Stream: Mirror: Isabelle Users Mailing List

Topic: [isabelle] cartouches and outer syntax


view this post on Zulip Email Gateway (Sep 05 2020 at 15:00):

From: Walther Neuper <walther.neuper@jku.at>
reading isar-ref.pdf and src/Pure gives me the impression, that
cartouches are NOT designed to contain outer syntax.

Is that impression correct?

If "yes", then I'll proceed with implementation.pdf "§3. Concrete syntax
and type-checking",
if "no": please, point me to an example, where a cartouche contains
outer syntax.

Many thanks in advance,

Walther

view this post on Zulip Email Gateway (Sep 05 2020 at 21:03):

From: Makarius <makarius@sketis.net>
Here is an example that contains outer syntax keywords:

text ‹
@{theory_text ‹term x›}

You can use C-hover click on "theory_text" to see how it is implemented (as
text antiquotation).

Of course, you can use embedded cartouches in other languages as well.

Makarius

view this post on Zulip Email Gateway (Sep 06 2020 at 07:03):

From: Walther Neuper <walther.neuper@jku.at>
On 05.09.20 23:03, Makarius wrote:

On 05/09/2020 16:59, Walther Neuper wrote:

reading isar-ref.pdf and src/Pure gives me the impression, that
cartouches are NOT designed to contain outer syntax.
[...]
Here is an example that contains outer syntax keywords:

text ‹
@{theory_text ‹term x›}

You can use C-hover click on "theory_text" to see how it is implemented (as
text antiquotation).

Of course, you can use embedded cartouches in other languages as well.

Makarius

Thank you!

So it's next to find out, why

text ‹ @{theory_text ‹ ISAC ‹ Problem ("Biegelinie", ["Biegelinien"])
"y x = q_0 * L ^ 2 / (4 * EI)" › ›} ›

does not render quoted text red the same way as it is done with
"immediate"  theory_text, e.g.

ISAC ‹
Problem ("Biegelinie", ["Biegelinien"])
"y x = q_0 * L ^ 2 / (4 * EI)"

in the theory body without further surroundings given the definition

val _ = Outer_Syntax.command @{command_keyword ISAC} "embedded ISAC
language" ((Parse.input Parse.cartouche) >> (fn input => Toplevel.keep
(fn _ => ignore (ML_Lex.read_source input))))

Good training in how to read and investigate Isabelle code.

Walther

view this post on Zulip Email Gateway (Sep 06 2020 at 20:57):

From: Makarius <makarius@sketis.net>
This is because the @{theory_text} document antiquotation only takes the outer
syntax tokens into account; there is no evaluation of commands, and thus no
markup from the command semantics.

The included definition of @{theory_commands} improves on this in an adhoc
manner, using Outer_Syntax.parse_text and Toplevel.command_exception --- this
basically works, but causes some duplication of markup.

Before I do the usual fine-tuning to get PIDE markup to the point, without
duplicates: Can you say what your actual application is? Do you need a
document antiquotation at all, or something else?

Makarius

view this post on Zulip Email Gateway (Sep 07 2020 at 10:32):

From: Walther Neuper <walther.neuper@jku.at>
On 06.09.20 22:56, Makarius wrote:

On 06/09/2020 09:03, Walther Neuper wrote:

So it's next to find out, why

text ‹ @{theory_text ‹ ISAC ‹ Problem ("Biegelinie", ["Biegelinien"])
"y x = q_0 * L ^ 2 / (4 * EI)" › ›} ›
does not render quoted text red the same way as it is done with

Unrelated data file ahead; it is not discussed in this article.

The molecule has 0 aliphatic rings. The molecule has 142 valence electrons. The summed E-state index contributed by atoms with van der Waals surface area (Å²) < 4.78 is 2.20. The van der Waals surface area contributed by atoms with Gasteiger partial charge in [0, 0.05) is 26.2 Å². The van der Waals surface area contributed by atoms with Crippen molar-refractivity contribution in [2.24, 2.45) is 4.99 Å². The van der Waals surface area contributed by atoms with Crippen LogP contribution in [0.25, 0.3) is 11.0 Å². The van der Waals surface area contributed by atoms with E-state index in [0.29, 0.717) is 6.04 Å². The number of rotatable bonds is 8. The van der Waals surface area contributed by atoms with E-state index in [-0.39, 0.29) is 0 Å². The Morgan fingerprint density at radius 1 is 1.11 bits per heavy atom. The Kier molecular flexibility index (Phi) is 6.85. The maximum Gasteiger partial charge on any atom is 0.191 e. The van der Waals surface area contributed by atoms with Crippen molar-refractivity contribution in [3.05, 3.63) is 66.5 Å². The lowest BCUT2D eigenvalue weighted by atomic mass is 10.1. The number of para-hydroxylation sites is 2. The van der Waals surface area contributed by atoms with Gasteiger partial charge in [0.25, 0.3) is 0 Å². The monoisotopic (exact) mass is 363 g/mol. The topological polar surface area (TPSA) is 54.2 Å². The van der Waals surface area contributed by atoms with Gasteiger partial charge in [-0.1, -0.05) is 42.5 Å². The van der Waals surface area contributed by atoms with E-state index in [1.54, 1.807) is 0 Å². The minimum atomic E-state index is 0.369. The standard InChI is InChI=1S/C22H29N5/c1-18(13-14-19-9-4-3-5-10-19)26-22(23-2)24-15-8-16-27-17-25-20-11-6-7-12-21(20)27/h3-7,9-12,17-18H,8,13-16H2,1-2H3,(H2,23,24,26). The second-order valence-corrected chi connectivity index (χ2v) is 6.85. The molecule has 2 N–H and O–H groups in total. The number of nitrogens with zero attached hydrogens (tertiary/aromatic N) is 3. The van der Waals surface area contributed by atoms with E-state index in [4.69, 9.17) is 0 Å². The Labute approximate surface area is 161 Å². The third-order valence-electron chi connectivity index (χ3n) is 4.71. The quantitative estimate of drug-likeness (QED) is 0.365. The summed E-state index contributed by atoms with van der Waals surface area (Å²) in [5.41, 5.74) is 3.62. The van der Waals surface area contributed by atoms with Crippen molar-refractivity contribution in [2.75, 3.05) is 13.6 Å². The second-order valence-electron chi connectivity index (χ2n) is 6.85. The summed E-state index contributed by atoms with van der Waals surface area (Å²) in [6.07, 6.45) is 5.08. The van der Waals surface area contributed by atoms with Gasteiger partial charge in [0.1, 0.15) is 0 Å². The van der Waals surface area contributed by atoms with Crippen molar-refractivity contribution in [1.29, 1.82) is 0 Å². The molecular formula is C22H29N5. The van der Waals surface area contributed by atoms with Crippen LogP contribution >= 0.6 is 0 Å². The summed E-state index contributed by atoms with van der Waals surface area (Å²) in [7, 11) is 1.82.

"immediate"  theory_text, e.g.
ISAC ‹
Problem ("Biegelinie", ["Biegelinien"])
"y x = q_0 * L ^ 2 / (4 * EI)"

in the theory body without further surroundings given the definition
thank you for the explanation of how the antiquotation works ..
This is because the @{theory_text} document antiquotation only takes the outer
syntax tokens into account; there is no evaluation of commands, and thus no
markup from the command semantics.
.. and the hints for continuing that way ..
The included definition of @{theory_commands} (*) improves on this in an adhoc
manner, using Outer_Syntax.parse_text and Toplevel.command_exception --- this
basically works, but causes some duplication of markup.

Before I do the usual fine-tuning to get PIDE markup to the point, without
duplicates:
... but I suppose now, that it will be more straight forward to go to
inner syntax directly:
Can you say what your actual application is? Do you need a
document antiquotation at all, or something else?
We need a cartouche like ISAC above, where the cartouche contains a
specific format of forward proof (a variant of Back's "structured
derivation") initalised by an explicit formal specification of
pre-condition and post-condition (within the same cartouche).

Thus now I plan to follow implementation.pdf §3."Concrete syntax and
type-checking" and investigate Isabelle's standard code dealing with
"proof" in order to provide semantics to new keywords in inner syntax.

Thank you for all,

Walther

PS(*): cannot find "theory_commands" at the actual
https://isabelle.in.tum.de/repos/isabelle; but there is
"local_theory_command" with "local_theory_to_proof" which sounds promising.

PPS: Following your hint at the Isabelle workshop, to study
Isabelle_Naproche, I am impressed by the many new possibilities (e.g.
delegate parsing via Isabelle server) which we are not going to fully
exploit in this phase of development.

view this post on Zulip Email Gateway (Sep 07 2020 at 17:05):

From: Makarius <makarius@sketis.net>
Oops, I've forgotten the attached theory.

Makarius
Theory_Commands.thy

view this post on Zulip Email Gateway (Sep 08 2020 at 10:10):

From: Walther Neuper <walther.neuper@jku.at>
thank you, the theory looks interesting, while I don't really understand
the details --- so it's hard for me to decide whether to place parsing
and interpreting in outer syntax or in inner syntax.

Before I come up with the many questions I already see, I'll go into
trials with inner syntax for some time.

Walther


Last updated: Sep 25 2021 at 10:20 UTC